Rev. Austin Adkinson

I’m not going to say everything went perfectly. I’m not going to say it was easy. But about three years ago I asked my District Superintendent for help with my anxiety disorder, and I’m glad I did. I said yes to the request to write about my experience in this column with the hope that you or someone you love might get help sooner rather than later.

Rev. Austin Adkinson

I’ve tried to be fairly public about why I went on medical leave. It would have been my right to keep my medical information private. However, too many people suffer through mental health issues feeling isolated and alone for fear of judgment, stigmatization, professional repercussions, and myriad other reasons that tend to only make their problems worse. Clergy are no exception to this. In fact, we are more vulnerable to mental health problems than people in many vocations, in part because of the ever-growing stresses of this work and our perceived need to appear as if our lives are in perfect order.

I’m not going to throw a bunch of statistics about clergy mental health at you. Deep down, I think we all suspect how prevalent the problem is even if we don’t know what to do about it. If you’re one of the people who needs the encouragement to ask for help, you probably know the problem is real but fear what trouble stating the problem aloud might bring.

I was afraid of the damage that asking for help might do to my standing with the appointive cabinet and the future of my ministry in our conference. But what I learned was that being transparent about my anxiety disorder has made me a better leader, not worse. We follow Christ, who in their time on earth modeled a leadership of vulnerability, “to the point of death— even death on a cross” (Phil 2:8, NRSV).

Showing my weakness has opened others to sharing their vulnerabilities with me, and together we have the opportunity to step into more fulfilling ministry. This has extended beyond mental health concerns into other types of shared vulnerabilities, but for the purposes of this Clergy Wellness Corner I’m going to focus there. I can’t even count the number of colleagues who, after I began disclosing my condition, told me they too have anxiety and how they work to manage it. Others have asked me if what they or a loved one is experiencing sounds like anxiety. The richness and life-giving opportunities those conversations provide far outweigh any stigma or career sidetracks I faced. Looking for help sooner rather than later can make all the difference.

If I had learned more about anxiety and recognized it sooner, I might not have needed to take time away from pastoring a congregation. Personal relationships that were damaged because of my delay in treatment might have gone better. I’ll never know what might have happened, but I’m choosing not to worry about the past, because finally I am able to let it go. I pray that if you are someone in need of care for a mental health concern God will help you find the courage to seek it. Or if in the course of our stressful ministries you end up noticing symptoms in yourself that you would recommend someone else seek help for, please heed your own advice.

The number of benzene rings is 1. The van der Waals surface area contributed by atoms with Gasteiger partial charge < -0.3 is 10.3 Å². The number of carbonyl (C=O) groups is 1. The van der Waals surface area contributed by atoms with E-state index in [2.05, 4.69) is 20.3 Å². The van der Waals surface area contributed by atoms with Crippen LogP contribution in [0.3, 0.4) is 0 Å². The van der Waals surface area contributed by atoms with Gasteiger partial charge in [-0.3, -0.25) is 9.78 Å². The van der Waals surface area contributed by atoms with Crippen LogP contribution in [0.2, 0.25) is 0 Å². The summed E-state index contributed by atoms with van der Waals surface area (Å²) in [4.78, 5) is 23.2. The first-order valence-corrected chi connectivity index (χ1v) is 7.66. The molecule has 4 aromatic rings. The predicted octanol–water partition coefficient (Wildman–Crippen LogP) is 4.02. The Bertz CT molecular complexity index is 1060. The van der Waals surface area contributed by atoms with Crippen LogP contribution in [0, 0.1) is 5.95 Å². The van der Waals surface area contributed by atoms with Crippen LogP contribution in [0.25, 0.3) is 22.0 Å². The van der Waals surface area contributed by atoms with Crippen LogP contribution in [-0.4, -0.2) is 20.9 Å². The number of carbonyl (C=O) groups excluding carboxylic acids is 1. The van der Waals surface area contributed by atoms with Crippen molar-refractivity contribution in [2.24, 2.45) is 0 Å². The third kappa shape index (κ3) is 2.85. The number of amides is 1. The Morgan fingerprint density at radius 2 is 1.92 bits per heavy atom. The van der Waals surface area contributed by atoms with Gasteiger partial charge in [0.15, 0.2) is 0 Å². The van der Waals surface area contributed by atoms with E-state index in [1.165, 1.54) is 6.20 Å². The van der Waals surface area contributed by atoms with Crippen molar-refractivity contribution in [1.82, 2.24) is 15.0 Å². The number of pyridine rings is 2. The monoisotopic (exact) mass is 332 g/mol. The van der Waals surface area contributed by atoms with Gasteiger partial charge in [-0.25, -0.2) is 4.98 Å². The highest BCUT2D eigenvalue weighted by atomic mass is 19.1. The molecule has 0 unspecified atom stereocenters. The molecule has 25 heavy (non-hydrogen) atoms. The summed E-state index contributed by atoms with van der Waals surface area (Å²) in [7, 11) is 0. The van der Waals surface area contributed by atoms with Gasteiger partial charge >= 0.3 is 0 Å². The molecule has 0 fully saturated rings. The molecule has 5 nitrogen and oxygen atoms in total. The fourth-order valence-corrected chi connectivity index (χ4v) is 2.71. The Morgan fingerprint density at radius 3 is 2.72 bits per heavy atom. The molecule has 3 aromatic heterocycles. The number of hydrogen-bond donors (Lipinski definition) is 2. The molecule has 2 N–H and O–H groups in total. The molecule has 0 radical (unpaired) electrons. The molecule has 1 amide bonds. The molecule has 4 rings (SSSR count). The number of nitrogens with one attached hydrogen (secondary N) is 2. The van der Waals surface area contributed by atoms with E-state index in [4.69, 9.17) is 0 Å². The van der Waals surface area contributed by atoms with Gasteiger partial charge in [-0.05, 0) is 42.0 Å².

I don’t think there is any good reason that would be worth preventing a pastor from seeking mental health services, but I know many of the barriers that feel like they stand in the way. We have fairly reasonable mental health coverage through our conference insurance, so the cost of therapy doesn’t have to be as hard as it feels like it might be. Congregations are much more understanding than we give them credit for. Naming your weakness doesn’t mean it will be used against you. I’ve been open about my condition from day one at my current appointment, and it has opened so many doors. Also, when I was on medical leave, I received 70% of my previous income with the cabinet working hard to make sure I got that benefit. Money was tight, yes, but the quality of life more than made up for the difference.

The greatest barrier for me was anxiety about whether the cabinet would trust me when I returned to the appointment system. I’m pleased to say that I’m now in my second year of an incredible appointment, doing ministry that is well aligned with my calling. Life is better on the other side.

Blessings as you face whatever challenges stand between you, your well-being, and your best ministry. We’re in it together. It is an honor to serve in this conference with each of you, so let’s plan on being well enough to do so for many years to come.

Rev. Austin Adkinson serves as pastor of Haller Lake United Methodist Church in Seattle, Washington.


  1. Thank you so much for this article. I’m glad you found help through both the PNW and mental health specialists. This is a much needed conversation in the Church. Thank you for being willing to tell us your story.

  2. I love your openness. You are a very wise man. Go forth and preach and counsel and love. Your words and your example with help many. Bless you, Austin.

  3. You continue to provide leadership in areas that have been, until now underserved. I am very proud of you. Many good thoughts and prayers for you as you continue to lead.

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